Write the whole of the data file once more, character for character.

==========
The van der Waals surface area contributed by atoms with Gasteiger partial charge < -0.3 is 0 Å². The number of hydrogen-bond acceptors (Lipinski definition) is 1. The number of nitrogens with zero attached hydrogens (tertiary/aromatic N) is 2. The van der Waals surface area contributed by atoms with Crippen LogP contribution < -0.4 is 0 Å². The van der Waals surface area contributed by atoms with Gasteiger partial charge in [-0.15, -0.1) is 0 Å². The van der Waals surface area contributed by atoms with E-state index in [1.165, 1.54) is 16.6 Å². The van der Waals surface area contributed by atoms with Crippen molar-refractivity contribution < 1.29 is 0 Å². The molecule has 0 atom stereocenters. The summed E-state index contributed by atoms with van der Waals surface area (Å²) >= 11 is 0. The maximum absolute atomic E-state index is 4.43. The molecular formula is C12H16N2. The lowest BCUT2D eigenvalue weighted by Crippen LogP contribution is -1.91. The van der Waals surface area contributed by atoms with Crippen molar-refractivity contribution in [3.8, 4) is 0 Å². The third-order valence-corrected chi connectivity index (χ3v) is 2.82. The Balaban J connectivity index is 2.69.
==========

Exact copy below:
The van der Waals surface area contributed by atoms with Gasteiger partial charge < -0.3 is 0 Å². The number of hydrogen-bond acceptors (Lipinski definition) is 1. The number of nitrogens with zero attached hydrogens (tertiary/aromatic N) is 2. The van der Waals surface area contributed by atoms with Crippen LogP contribution < -0.4 is 0 Å². The van der Waals surface area contributed by atoms with Gasteiger partial charge in [-0.15, -0.1) is 0 Å². The van der Waals surface area contributed by atoms with E-state index in [1.165, 1.54) is 16.6 Å². The van der Waals surface area contributed by atoms with Crippen molar-refractivity contribution < 1.29 is 0 Å². The molecule has 0 atom stereocenters. The summed E-state index contributed by atoms with van der Waals surface area (Å²) >= 11 is 0. The maximum absolute atomic E-state index is 4.43. The molecular formula is C12H16N2. The lowest BCUT2D eigenvalue weighted by Crippen LogP contribution is -1.91. The van der Waals surface area contributed by atoms with Crippen molar-refractivity contribution in [3.8, 4) is 0 Å². The third-order valence-corrected chi connectivity index (χ3v) is 2.82. The Balaban J connectivity index is 2.69.